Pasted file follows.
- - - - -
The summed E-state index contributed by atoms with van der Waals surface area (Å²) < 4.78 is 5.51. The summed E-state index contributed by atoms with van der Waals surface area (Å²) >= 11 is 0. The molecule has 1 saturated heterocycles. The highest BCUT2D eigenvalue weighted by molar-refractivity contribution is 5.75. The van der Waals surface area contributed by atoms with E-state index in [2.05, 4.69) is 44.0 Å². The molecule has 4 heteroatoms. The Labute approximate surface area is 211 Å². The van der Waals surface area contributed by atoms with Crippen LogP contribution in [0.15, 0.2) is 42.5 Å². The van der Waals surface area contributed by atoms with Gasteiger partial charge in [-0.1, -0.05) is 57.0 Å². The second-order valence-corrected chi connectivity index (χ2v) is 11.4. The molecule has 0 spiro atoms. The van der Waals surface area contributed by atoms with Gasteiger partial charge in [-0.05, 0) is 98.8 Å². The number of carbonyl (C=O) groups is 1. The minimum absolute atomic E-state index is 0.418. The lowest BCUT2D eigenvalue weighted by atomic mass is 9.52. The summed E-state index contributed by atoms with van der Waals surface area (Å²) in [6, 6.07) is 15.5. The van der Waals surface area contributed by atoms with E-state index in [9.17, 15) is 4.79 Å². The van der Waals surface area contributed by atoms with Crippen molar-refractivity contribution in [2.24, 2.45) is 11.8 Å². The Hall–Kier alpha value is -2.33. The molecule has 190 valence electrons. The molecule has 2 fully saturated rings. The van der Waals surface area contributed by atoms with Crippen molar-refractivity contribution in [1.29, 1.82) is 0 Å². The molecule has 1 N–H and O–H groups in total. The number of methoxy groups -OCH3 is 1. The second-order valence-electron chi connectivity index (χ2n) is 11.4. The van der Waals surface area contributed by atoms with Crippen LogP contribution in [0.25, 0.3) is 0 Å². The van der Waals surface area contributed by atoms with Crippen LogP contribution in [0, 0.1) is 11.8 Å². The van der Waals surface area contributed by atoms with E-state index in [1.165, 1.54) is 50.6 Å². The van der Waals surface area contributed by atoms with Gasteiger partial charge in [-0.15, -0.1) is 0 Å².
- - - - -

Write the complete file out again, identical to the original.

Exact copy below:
The summed E-state index contributed by atoms with van der Waals surface area (Å²) < 4.78 is 5.51. The summed E-state index contributed by atoms with van der Waals surface area (Å²) >= 11 is 0. The molecule has 1 saturated heterocycles. The highest BCUT2D eigenvalue weighted by molar-refractivity contribution is 5.75. The van der Waals surface area contributed by atoms with E-state index in [2.05, 4.69) is 44.0 Å². The molecule has 4 heteroatoms. The Labute approximate surface area is 211 Å². The van der Waals surface area contributed by atoms with Crippen LogP contribution in [0.15, 0.2) is 42.5 Å². The van der Waals surface area contributed by atoms with Gasteiger partial charge in [-0.1, -0.05) is 57.0 Å². The second-order valence-corrected chi connectivity index (χ2v) is 11.4. The molecule has 0 spiro atoms. The van der Waals surface area contributed by atoms with Gasteiger partial charge in [-0.05, 0) is 98.8 Å². The number of carbonyl (C=O) groups is 1. The minimum absolute atomic E-state index is 0.418. The lowest BCUT2D eigenvalue weighted by atomic mass is 9.52. The summed E-state index contributed by atoms with van der Waals surface area (Å²) in [6, 6.07) is 15.5. The van der Waals surface area contributed by atoms with E-state index in [9.17, 15) is 4.79 Å². The van der Waals surface area contributed by atoms with Crippen molar-refractivity contribution in [2.24, 2.45) is 11.8 Å². The Hall–Kier alpha value is -2.33. The molecule has 190 valence electrons. The molecule has 2 fully saturated rings. The van der Waals surface area contributed by atoms with Crippen molar-refractivity contribution in [1.29, 1.82) is 0 Å². The molecule has 1 N–H and O–H groups in total. The number of methoxy groups -OCH3 is 1. The second-order valence-electron chi connectivity index (χ2n) is 11.4. The van der Waals surface area contributed by atoms with Crippen LogP contribution in [0.25, 0.3) is 0 Å². The van der Waals surface area contributed by atoms with Crippen LogP contribution in [0, 0.1) is 11.8 Å². The van der Waals surface area contributed by atoms with E-state index in [1.165, 1.54) is 50.6 Å². The van der Waals surface area contributed by atoms with Gasteiger partial charge in [-0.15, -0.1) is 0 Å².